A stock market correction could have many other effects which are difficult to predict. For example, it may cause investors to be excessively cautious about investing in the stock market, thereby raising the cost of capital. This was an important outcome of the 1929 crash. It may also cause some investors to seek out even more high-risk ventures as they look elsewhere to get the double digit returns that were available in the stock market between 1995 and 1999. It is also likely that a stock market correction will lead to a sea of litigation as investors try to recover some of their losses from corporations that provided misleading information or brokers who gave bad advice. The effects could be exacerbated if the Federal Reserve follows the wrong policy in the wake of a correction, for example if it raised interest rates to support the value of the dollar.
The full implications of a stock market correction will be impossible to determine in advance. But when prices get as far out of line as they did in the recent stock market run-up, it is inevitable that there will be serious consequences. The economics profession has been extraordinarily negligent in not paying more attention to this problem.
If the stock market is significantly over-valued, then the over-pricing will impose large costs on the economy. These costs will both affect aggregate growth and distribution, with the distributional effects having a strong generational dimension. While it will be necessary to further develop estimates of the specific costs noted here, relatively simple calculations suggest that they are quite large compared to other issues that have occupied the attention of economists, as well as policy-makers and journalists.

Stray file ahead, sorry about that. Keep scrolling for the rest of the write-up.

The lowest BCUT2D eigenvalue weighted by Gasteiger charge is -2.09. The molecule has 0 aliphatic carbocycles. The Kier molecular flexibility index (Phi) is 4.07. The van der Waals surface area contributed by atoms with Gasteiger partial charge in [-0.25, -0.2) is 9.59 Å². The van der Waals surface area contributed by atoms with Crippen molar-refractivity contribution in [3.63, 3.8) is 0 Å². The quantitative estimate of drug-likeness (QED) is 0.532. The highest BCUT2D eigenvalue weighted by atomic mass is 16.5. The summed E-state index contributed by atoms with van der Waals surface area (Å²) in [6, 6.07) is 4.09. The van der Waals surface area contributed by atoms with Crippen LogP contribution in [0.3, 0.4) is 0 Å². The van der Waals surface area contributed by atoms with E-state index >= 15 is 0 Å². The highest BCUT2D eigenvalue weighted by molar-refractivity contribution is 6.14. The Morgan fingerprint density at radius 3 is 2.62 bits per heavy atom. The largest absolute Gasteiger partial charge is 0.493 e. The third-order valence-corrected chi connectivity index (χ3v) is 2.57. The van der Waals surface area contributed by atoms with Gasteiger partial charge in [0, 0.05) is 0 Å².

Specifically, the consumption boom caused by the wealth effect has essentially offset the increase in national savings that resulted from the transformation of 1980s budget deficits to the present surpluses. This decline in national savings would be expected to lead to a decline in both investment and net exports. Standard assumptions about the impact of consumption on investment and net exports suggest that the United States is losing close to $200 billion a year in both investment and net exports because of the stock market bubble. The reduction in net exports amounts to capital that the United States is borrowing from the rest of the world. This is capital that could otherwise be invested in the economies of developing nations. It also is causing the United States to build up foreign debt at an unprecedented rate.